This double-sided work is a marvellous example of two different stages of Kirchner's œuvre. Painted in 1912, Vier Holzplastiken represents the height of his involvement with Die Brücke and depicts four of the artist's own sculptures from 1910-11 placed on the plinth of a wooden mirror, probably in his studio. The reclining blue sculpture in the foreground of the present composition, titled Kleine Liegende and the dancing nude with raised arms, the middle one of the three standing figures, Tanzende Eva, have both been lost or destroyed since. They are now only known through the present painting, and a photograph of the artist's studio (fig. 3). The other two figures have been identified as Kleiner Adam (fig. 1) to the left and Stehendes Mädchen, Karyatide (fig. 2) to the right of the composition. Vier Holzplastiken is a magnificent example of Kirchner's style in the last year of the Brücke, striving for the union of man with nature and the 'primitive' lifestyle, while simultaneously bringing to splendid fruition that quality of sculptural sensuousness.
Describing Kirchner's Berlin studio, Jill Lloyd noted: 'By covering his dingy studio with exotic decorations, piercing its confines with a mirror or doorway, or pinning a freshly painted canvas to its grey walls, Kirchner did more than imaginatively expand the physical limits of the place. As time progressed, the works of art which reappear in his studio compositions as pictures within pictures enabled Kirchner to transcend the mundane reality of the room to reveal a symbolic or metaphysical realm where the relationship between art and life could be called into question' (Ernst Ludwig Kirchner: The Dresden and Berlin Years (exhibition catalogue), Royal Academy of Arts, London, 2003, p. 15). In Vier Holzplastiken the artist effectively uses a slight distortion of perspective whereby he transcends our laws of perception and moves towards a more symbolic concept of space.
Since the early Die Brücke years of 1905 in Dresden, Kirchner was fascinated with the subject of the human body. Like Emil Nolde and other group members, he was interested in the simple, expressive rendering of shapes and forms of African sculptures from New Guinea which he had seen in the Dresden Ethnographic Museum. Exposed to academic instructions, it was nevertheless through long self-training that the artist gradually learned that exact representation could not be achieved through objective faithfulness to nature. As the artist himself wrote: 'Through the speed of work (moving, walking, not holding still until one was finished), abbreviations took place in sketches, paintings and sculptures. I was struck with astonishment: there was after all a form which could represent, say, a man or a movement exactly and for all that, depart from the objective form in nature. Was it perhaps possible in this manner to produce an art, understandable to all (though not their ideal in photographic faithfulness to nature) an art in a language of symbolic form' (quoted in D. Gordon, op. cit., p. 19).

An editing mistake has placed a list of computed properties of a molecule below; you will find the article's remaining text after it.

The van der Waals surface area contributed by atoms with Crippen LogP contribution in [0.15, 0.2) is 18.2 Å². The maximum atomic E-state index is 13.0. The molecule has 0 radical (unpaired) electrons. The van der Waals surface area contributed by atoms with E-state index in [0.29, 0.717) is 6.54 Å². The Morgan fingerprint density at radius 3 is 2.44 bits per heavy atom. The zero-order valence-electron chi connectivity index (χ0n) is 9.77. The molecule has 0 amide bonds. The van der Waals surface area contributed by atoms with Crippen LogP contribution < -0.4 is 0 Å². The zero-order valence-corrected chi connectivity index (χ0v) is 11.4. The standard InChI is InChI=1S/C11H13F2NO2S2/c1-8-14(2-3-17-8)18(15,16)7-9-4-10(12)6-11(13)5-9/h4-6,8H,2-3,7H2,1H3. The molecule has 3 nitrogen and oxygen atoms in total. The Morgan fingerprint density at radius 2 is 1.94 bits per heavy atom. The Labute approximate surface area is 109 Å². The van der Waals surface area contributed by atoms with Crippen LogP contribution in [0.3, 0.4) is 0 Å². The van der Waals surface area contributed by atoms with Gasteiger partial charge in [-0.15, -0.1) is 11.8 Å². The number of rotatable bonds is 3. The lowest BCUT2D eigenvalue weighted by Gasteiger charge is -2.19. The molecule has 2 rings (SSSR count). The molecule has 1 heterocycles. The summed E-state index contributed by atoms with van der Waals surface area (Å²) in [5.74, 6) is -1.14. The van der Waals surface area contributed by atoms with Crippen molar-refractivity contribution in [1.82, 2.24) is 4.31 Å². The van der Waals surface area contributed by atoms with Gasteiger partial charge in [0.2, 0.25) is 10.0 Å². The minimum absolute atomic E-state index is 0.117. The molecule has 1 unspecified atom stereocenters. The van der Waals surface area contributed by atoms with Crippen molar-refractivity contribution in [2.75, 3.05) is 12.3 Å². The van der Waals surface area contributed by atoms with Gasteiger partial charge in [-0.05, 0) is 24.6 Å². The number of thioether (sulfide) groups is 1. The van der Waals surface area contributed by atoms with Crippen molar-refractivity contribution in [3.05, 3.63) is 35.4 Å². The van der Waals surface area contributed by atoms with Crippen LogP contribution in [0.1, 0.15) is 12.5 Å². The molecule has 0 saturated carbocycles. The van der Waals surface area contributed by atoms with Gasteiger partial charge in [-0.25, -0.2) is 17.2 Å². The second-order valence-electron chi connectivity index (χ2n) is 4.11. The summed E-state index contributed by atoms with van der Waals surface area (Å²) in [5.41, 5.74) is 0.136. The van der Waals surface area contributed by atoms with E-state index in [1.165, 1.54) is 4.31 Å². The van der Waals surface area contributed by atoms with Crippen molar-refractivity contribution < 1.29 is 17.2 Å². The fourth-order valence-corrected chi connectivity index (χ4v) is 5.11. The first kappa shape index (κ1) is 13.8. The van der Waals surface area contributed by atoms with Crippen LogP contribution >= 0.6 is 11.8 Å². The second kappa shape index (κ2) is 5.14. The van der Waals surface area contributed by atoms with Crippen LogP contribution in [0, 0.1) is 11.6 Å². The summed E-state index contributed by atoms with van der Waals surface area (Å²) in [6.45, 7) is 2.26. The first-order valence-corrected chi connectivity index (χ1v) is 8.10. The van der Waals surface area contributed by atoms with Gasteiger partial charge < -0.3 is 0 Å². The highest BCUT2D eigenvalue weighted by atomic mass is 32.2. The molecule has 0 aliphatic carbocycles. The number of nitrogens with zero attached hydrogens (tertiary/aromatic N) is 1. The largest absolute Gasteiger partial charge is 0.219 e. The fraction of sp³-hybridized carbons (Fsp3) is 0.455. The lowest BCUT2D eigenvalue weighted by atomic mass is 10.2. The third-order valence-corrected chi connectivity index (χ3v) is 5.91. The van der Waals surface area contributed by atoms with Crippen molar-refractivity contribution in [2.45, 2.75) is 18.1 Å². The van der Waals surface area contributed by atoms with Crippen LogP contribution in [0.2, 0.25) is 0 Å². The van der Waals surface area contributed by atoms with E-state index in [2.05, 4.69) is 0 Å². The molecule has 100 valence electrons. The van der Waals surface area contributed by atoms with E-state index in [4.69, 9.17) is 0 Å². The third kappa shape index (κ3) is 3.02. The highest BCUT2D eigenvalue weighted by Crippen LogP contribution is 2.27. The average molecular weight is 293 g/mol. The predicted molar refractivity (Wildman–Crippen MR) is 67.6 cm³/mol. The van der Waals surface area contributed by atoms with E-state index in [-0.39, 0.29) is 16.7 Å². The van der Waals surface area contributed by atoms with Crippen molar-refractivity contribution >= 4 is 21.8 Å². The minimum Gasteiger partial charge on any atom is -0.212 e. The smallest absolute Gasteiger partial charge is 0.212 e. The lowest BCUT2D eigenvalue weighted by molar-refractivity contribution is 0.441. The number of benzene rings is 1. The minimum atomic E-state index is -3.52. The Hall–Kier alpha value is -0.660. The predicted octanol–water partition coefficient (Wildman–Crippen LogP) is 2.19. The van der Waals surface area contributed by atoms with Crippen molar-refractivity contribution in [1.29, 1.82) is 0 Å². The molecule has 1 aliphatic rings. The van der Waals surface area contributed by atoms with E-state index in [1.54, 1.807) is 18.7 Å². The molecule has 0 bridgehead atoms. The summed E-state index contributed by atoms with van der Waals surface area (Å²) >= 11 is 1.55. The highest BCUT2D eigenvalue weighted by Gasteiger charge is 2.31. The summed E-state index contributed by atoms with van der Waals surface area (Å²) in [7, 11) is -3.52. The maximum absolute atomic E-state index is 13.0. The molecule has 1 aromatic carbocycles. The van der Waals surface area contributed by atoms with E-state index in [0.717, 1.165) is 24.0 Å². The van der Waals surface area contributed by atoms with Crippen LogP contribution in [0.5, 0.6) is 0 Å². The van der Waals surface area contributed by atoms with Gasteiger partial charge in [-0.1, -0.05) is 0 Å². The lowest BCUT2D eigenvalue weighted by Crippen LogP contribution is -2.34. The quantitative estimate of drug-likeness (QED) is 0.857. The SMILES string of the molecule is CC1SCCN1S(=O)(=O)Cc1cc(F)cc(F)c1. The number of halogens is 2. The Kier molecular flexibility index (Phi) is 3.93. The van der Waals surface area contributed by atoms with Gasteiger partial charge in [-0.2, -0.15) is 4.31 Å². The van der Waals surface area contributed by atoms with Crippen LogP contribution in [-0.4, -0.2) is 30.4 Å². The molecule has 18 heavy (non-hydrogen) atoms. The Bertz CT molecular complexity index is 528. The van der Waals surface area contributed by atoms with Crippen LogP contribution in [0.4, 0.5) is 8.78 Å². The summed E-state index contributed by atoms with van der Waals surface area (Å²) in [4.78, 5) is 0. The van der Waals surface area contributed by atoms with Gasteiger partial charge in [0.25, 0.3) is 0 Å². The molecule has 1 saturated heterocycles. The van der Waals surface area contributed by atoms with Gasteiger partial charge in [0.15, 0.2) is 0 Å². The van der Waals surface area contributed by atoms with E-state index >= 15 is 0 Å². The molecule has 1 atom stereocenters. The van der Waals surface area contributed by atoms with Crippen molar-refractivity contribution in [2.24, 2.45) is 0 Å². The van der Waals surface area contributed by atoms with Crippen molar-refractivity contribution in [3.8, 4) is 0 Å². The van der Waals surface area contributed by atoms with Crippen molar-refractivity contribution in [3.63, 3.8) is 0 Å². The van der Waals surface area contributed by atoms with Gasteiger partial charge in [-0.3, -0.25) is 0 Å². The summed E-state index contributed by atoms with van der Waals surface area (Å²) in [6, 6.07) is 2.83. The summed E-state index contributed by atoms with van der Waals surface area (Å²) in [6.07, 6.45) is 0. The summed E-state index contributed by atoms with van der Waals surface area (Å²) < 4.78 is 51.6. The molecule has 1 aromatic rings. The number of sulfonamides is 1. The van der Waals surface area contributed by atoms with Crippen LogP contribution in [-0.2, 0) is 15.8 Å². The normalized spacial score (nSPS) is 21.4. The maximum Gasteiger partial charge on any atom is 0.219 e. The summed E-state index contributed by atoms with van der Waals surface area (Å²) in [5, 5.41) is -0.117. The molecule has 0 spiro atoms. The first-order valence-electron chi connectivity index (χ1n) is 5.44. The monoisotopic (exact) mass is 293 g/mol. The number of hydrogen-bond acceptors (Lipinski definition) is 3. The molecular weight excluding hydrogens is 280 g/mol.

Schlittschuhläufer of 1929-30 belongs to a group of Kirchner's works inspired by the world of sport. These subjects enabled the artist to explore the pictorial rendering of movement so masterfully depicted in the figure of the ice skater in the present work. Not only is the composition organized in undulating curvilinear rhythms, but the grey triangular area below the skating figure is suggestive of a swirling action on the white ice background (D. Gordon, op. cit., pp. 139-40).
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